LONDON (MarketWatch) — Belgium’s UCB on Monday said it agreed to pay $5.6 billion for Germany’s Schwarz Pharma, the third multibillion-dollar takeover in the European pharmaceutical industry in the past five days.
UCB (000373953) said it’s paying 4.4 billion euros in cash and shares, representing a 20% premium to Friday’s close, for Schwarz Pharma (722190).
The deal follows proposals by Germany’s Merck KGaA (659990) to buy Switzerland’s Serono
for $13.3 billion, and Denmark’s Nycomed to buy the pharmaceutical operations of Germany’s Altana
for $5.8 billion.
Those deals had driven up Schwarz Pharma’s price, as UCB is offering 28% more than the German company’s value before the Serono and Altana deals.
Roch Doliveux, chief executive of UCB, denied that the recent deals prompted the companies to act.
“I think the recent consolidation may have started a few weeks ago, whereas we have certainly known each for quite a while and have been discussing for many, many months,” he said.
UCB is offering 50 euros cash plus 0.8735 share for each Schwarz Pharma share. The proposal values Schwarz Pharma at 91.1 euros based on Friday’s closing prices.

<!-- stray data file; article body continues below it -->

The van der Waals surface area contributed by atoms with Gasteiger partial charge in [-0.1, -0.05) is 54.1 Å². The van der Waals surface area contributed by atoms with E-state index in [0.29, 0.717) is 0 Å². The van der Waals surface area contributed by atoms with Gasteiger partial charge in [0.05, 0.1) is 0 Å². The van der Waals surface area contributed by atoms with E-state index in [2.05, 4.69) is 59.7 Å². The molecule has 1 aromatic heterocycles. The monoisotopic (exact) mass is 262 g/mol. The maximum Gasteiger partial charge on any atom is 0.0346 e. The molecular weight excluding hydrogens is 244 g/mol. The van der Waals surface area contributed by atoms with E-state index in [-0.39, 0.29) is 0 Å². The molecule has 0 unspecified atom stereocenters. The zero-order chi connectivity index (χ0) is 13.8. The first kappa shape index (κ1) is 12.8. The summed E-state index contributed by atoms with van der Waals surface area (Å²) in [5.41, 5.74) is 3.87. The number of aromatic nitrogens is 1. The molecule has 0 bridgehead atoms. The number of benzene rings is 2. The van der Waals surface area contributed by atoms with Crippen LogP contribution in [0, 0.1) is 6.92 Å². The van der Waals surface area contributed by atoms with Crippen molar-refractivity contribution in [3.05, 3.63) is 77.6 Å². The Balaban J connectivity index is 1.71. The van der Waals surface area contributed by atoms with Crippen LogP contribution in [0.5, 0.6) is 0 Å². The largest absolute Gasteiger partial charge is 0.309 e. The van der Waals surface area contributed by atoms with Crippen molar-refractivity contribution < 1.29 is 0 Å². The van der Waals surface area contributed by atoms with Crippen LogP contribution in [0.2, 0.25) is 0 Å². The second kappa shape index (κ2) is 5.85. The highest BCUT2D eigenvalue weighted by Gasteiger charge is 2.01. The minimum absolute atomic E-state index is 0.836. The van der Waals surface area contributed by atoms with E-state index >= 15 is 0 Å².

All the shares UCB is paying to Schwarz Pharma will come from a capital increase.
The controlling Schwarz family has pledged to vote its 60% holding in support of the deal and to hold UCB shares through June 2010.
Schwarz Pharma’s shares jumped 19.9% to 90.68 euros. Shares of UCB, after initial losses, rose 2% to 48 euros. Read Europe markets.
The combined companies would have annual revenue of more than 3.3 billion euros, global leadership in neurology and a more diversified product portfolio, the companies said.
Credit Suisse analyst Ravi Mehrortra said the neurology expertise of UCB’s sales force could bolster sales of Schwarz Pharma’s lacosamid, currently in development as a therapy against epilepsy and naturopathic pain.
“This could turn lacosamide from a product with peaks sales of around 700 million euros to a $1.5 billion product, in our opinion,” he said.
Part of Schwarz Pharma’s portfolio also includes a license to Pfizer Inc.
to make a bladder-control drug.
The companies expect more than 300 million euros a year in synergies after three years, and they anticipate the deal will lift adjusted earnings in the second year.
UCB will still be headquartered in Brussels, while the Schwarz Pharma name will be used to headquarter the primary-care business.
Schwarz will still be operated from Monheim, Germany.
Braveheart Financial Services and Lazard advised UCB. Rothschild advised Schwarz Pharma.
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